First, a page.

Past research has linked psychiatric disorders to the development and maintenance of chronic back pain syndromes, but most of this evidence is taken from retrospective studies among patients with a longstanding chronic pain problem. Recent prospective, population-based research has addressed this issue by identifying individuals without chronic back pain at entry, and relating onset or recurrence of pain to major depressive disorder [6,7]. It is not altogether clear from such research whether back complaints are strictly “chronic” (pain on a daily basis for 6 months or more), are the result of back injury or spine disease, or if they might be a reflection of somatic symptoms of depression. Pain complaints, particularly headache and backache, are prevalent during episodes of major depression and resolve as depression remits. Further, individuals with recurrent back episodes usually are the majority of cases, and individuals with recurrent pain are at higher risk for chronicity and emotional distress [4]. The present study adds detail and specificity to the relationship between psychopathology and persistence of pain by recruiting a cohort shortly after a first onset of back pain, conducting standardized orthopedic, psychodiagnostic assessments, and following patients for 6-month outcome based on rigorous operationalized criteria. In studying first onset rather than recurrent cases we aimed to more clearly understand the relationship of pain and psychiatric disorder. Our two major findings are that 1) patients with sub-acute LBP had a lifetime and 12-month frequency of major depression, major anxiety disorders, and non-alcohol substance use disorders lower than that observed in patients with chronic LBP as might be expected, based on the impact of chronic pain on mental health; and 2) risk of transition to chronic pain was significantly elevated in the presence of a lifetime diagnosis of major depression, PTSD, and generalized anxiety, or a diagnosis of nicotine dependence in the past 6 months.

One previous study that most directly compares with our baseline psychiatric data involved patients evaluated at an occupational health center within 4 weeks of back pain injury [26]. Overall, the lifetime rates of psychopathology in that sample were also lower than the rates in chronic LBP [24,26,28]. Furthermore, our study supports results from prior population-based research using comparable, structured psychodiagnostic instruments, which indicated that antecedent major depressive disorder was associated with reports of chronic back pain (daily pain for ≥6 months) or “having a lot of trouble with back pain” over intermediate (2-year) and very long-term (13-year) follow-up [6,7]. An epidemiologic study also reported that another mood syndrome, bipolar mood disorder, is associated with a significantly elevated risk of reporting marked pain interference in everyday life [29]. This suggests that bipolar disorder might also confer risk of progressing to chronic pain disability in patients with acute or subacute back pain.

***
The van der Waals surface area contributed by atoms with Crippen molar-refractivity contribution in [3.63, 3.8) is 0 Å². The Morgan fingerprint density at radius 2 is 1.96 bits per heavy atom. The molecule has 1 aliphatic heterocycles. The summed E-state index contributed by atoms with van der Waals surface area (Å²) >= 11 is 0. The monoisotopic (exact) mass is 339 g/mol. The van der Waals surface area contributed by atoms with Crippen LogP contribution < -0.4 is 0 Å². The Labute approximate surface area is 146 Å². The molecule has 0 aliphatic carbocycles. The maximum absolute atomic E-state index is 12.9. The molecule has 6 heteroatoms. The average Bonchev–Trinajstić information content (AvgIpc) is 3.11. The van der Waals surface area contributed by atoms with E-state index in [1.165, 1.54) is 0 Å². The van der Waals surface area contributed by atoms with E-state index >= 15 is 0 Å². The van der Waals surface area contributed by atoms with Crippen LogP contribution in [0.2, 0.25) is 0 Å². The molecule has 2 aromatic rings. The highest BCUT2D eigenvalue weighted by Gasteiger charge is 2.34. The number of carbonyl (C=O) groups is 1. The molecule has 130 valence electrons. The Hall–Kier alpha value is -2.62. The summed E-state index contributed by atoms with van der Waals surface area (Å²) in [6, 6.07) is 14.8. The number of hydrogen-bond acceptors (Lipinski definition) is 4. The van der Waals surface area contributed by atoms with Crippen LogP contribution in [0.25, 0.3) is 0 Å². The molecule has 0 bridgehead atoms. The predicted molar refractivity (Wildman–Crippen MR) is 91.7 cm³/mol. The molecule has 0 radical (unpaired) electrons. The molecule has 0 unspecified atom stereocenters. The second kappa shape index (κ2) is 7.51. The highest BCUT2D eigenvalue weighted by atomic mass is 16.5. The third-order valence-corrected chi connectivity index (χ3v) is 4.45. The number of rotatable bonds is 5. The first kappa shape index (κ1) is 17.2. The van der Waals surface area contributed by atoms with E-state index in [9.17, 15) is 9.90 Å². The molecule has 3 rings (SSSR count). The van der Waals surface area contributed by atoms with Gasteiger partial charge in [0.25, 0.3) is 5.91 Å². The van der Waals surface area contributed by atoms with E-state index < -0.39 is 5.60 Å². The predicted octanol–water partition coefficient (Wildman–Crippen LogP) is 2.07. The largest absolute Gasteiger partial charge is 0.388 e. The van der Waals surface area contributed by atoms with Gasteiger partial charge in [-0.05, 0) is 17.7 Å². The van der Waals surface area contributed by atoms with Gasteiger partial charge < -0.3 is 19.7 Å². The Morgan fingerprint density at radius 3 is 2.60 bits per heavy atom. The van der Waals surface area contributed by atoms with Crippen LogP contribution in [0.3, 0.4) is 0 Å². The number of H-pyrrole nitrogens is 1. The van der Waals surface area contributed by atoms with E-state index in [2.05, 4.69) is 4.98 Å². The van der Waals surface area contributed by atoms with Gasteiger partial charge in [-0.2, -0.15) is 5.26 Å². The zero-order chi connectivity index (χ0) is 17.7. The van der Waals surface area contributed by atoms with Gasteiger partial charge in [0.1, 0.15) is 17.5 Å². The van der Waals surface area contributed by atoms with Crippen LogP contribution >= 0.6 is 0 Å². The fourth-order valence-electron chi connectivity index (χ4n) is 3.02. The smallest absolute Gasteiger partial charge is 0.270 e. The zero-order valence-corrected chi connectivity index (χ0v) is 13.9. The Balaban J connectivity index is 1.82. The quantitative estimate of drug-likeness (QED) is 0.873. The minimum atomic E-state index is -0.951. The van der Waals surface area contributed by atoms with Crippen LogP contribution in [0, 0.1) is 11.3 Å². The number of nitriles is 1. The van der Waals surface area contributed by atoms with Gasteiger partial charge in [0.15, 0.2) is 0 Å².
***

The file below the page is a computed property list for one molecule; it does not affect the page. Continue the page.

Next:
The majority of studies in chronic musculoskeletal pain support the hypothesis that over time, depressive disorders are more likely to be a consequence than an antecedent of persisting pain [5]. However, the present data may support an antecedent effect of major depression and anxiety disorders on pain as well. Most studies arguing against the antecedent hypothesis have not used standardized psychodiagnostic evaluation for major depressive disorder, relying instead on depressive symptom scales, which are insufficient for diagnosis [5]. Two studies using rigorous psychiatric diagnostic instruments noted that 40 to 50% of chronic back pain patients with a lifetime history of major depression reported that the onset of the depressive symptoms preceded chronic pain [24,26]. In those who progressed to chronic pain in the present study, the lifetime prevalence of pre-pain major depression exceeded 20%, which is consistent with the above observations. Recent research in community elderly populations suggests that depression symptoms at baseline are predictive of subsequent complaints of disabling LBP [9]. Anxiety disorders, which also impacted outcome, are less well studied in chronic pain research, but there is evidence of elevated rates of PTSD in patients with persisting pain [30], although in much of this literature PTSD is a response to an injury-event which also is the source of chronic pain.

Somewhat surprising was the lack of relationship between alcohol or other substance abuse and progression to chronic pain status, especially considering the elevated prevalence of these diagnoses in some chronic back pain samples [24,26,31], and evidence that in the majority of cases the alcohol use disorder preceded pain onset [24,26]. We have no ready explanation for this.